Bourne railway station
The station approach in 1961
|Original company||Bourne and Essendine Railway|
|Pre-grouping||Great Northern Railway|
|Post-grouping||London and North Eastern Railway |
Eastern Region of British Railways
|16 May 1860||Opened (Bourne)|
|May 1872||Renamed (Bourn)|
|1 July 1893||Renamed (Bourne)|
|2 March 1959||Closed|
|Disused railway stations in the United Kingdom|
|Closed railway stations in Britain|
A B C D–F G H–J K–L M–O P–R S T–V W–Z
|UK Railways portal|
|Bourne to Sleaford branch|
The station was on the Midland and Great Northern Joint Railway main line between the Midlands and the Norfolk Coast. It was finally closed in 1959 when the M&GN was closed. The line from Spalding and also the Sleaford branch as far as Billingborough remained in use for goods until 1964. The remaining station buildings were demolished in 2005 to make way for new residential development.
The original station opened in 1860 as the terminus of the Bourne & Essendine Railway, which provided connecting services to the Great Northern main line, and the local Stamford and Essendine. It was this company which took over the Red Hall rather than demolishing it. The line was operated by the GNR, and later owned by them. The line closed and was lifted in June 1951.
In 1870 the Great Northern exercised its powers to build the Bourne and Sleaford Railway, opening in 1872. Although operated by the same company, this line was run separately from the Essendine line, and had its own goods yard. This line closed to passengers in 1930 although a 'special' for the Festival of Britain ran in 1950.
The last line to open was the Saxby to Bourne line, which was part of the Midland & Great Northern project, which subsumed the Bourne & Spalding route. This connection opened in 1894 and was closed to passengers, along with the Spalding line, in 1959.
The original down platform remained outside the Red Hall, after conversion to a through layout, but was no longer used. A hedge was planted along the running line edge to prevent passengers approaching the line. From the Bourne & Spalding period, a single island platform was used by passengers, later reached by an iron lattice footbridge from the disused platform next to the Red Hall. The footbridge was a characteristic Midland Railway design, and is likely to have been provided when the M&GN arrived. All passenger trains used the two faces of the island platform.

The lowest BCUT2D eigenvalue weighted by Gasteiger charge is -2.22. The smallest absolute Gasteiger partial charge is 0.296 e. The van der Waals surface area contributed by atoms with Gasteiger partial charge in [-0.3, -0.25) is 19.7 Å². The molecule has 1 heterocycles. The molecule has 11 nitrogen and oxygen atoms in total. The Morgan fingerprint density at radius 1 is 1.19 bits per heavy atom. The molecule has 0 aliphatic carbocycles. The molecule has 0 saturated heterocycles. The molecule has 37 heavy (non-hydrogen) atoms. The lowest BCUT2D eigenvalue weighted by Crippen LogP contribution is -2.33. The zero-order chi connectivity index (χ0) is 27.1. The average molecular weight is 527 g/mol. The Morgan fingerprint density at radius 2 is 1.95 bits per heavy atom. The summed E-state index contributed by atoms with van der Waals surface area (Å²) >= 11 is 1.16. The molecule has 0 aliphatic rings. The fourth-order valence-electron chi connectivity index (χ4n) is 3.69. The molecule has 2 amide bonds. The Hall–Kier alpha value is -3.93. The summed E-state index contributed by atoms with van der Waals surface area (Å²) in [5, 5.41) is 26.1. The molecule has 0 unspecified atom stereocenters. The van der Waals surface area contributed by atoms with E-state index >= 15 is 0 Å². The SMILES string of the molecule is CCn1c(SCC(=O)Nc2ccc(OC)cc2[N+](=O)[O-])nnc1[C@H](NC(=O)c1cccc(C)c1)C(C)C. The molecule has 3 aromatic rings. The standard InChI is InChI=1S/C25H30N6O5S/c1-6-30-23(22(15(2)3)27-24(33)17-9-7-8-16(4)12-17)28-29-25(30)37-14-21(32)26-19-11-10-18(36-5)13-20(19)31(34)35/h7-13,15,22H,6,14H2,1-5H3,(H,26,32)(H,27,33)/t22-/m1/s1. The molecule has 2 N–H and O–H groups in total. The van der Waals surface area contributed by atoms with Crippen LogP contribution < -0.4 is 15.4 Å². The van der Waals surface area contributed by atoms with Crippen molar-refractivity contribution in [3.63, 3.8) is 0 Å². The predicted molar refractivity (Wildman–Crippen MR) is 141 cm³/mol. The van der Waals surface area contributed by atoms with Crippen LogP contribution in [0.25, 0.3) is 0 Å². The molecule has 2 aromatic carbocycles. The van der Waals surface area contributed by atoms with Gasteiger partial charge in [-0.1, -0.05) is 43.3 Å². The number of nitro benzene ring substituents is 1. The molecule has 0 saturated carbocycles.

With the site redeveloped in the 1970s as a light industrial estate, owned by Lincolnshire County Council, in 2014 Linden Homes started redevelopment of the site, into a residential development which retains the original station building.
Summary of former services
|Preceding station||Disused railways||Following station|
Line and station closed
|Midland and Great Northern Joint Railway||
Line and station closed
Line and station closed
|Great Northern Railway|
|Terminus||Great Northern Railway||
Line and station closed
Sample train timetable for July 1922
The table below shows the train departures from Bourne on weekdays in July 1922.
|Departure||Going to||Calling at||Arrival||Operator|
|07.45||King's Lynn||Twenty, Counter Drain, North Drove, Spalding, Weston, Moulton, Whaplode, Holbeach, Fleet, Gedney, Long Sutton, Sutton Bridge, Walpole, Terrington, Clenchwarton, South Lynn||09.32||M&GN|
|07.45||Essendine||Thurlby, Braceborough Spa||07.59||GNR|
|08.55||Leicester||Castle Bytham, South Witham, Edmondthorpe & Wymondham, Saxby, Melton Mowbray, Asfordby, Frisby, Brooksby, Rearsby, Syston||10.38||M&GN|
|09.05||Sleaford||Morton Road, Rippingale, Billingborough & Horbling, Aswarby & Scredington||09.40||GNR|
|09.20||Essendine||Thurlby, Braceborough Spa||09.35||GNR|
|10.48||Sleaford||Morton Road, Rippingale, Billingborough & Horbling, Aswarby & Scredington||11.23||GNR|
|10.53||King's Lynn||Twenty, Counter Drain, North Drove, Spalding, Weston, Moulton, Whaplode, Holbeach, Fleet, Gedney, Long Sutton, Sutton Bridge, Walpole, Terrington, Clenchwarton, South Lynn||12.50||M&GN|
|12.10||Lowestoft Central||Sutton Bridge, South Lynn, Melton Constable, Aylsham, North Walsham, Yarmouth Beach, Gorleston-on-Sea, Corton, Lowestoft North. Also through coaches to Norwich and Cromer.||16.16||M&GN|
|12.15||Leicester||Saxby, Melton Mowbray||13.28||M&GN|
|12.37||Saxby||Castle Bytham, South Witham, Edmondthorpe & Wymondham||13.19||M&GN|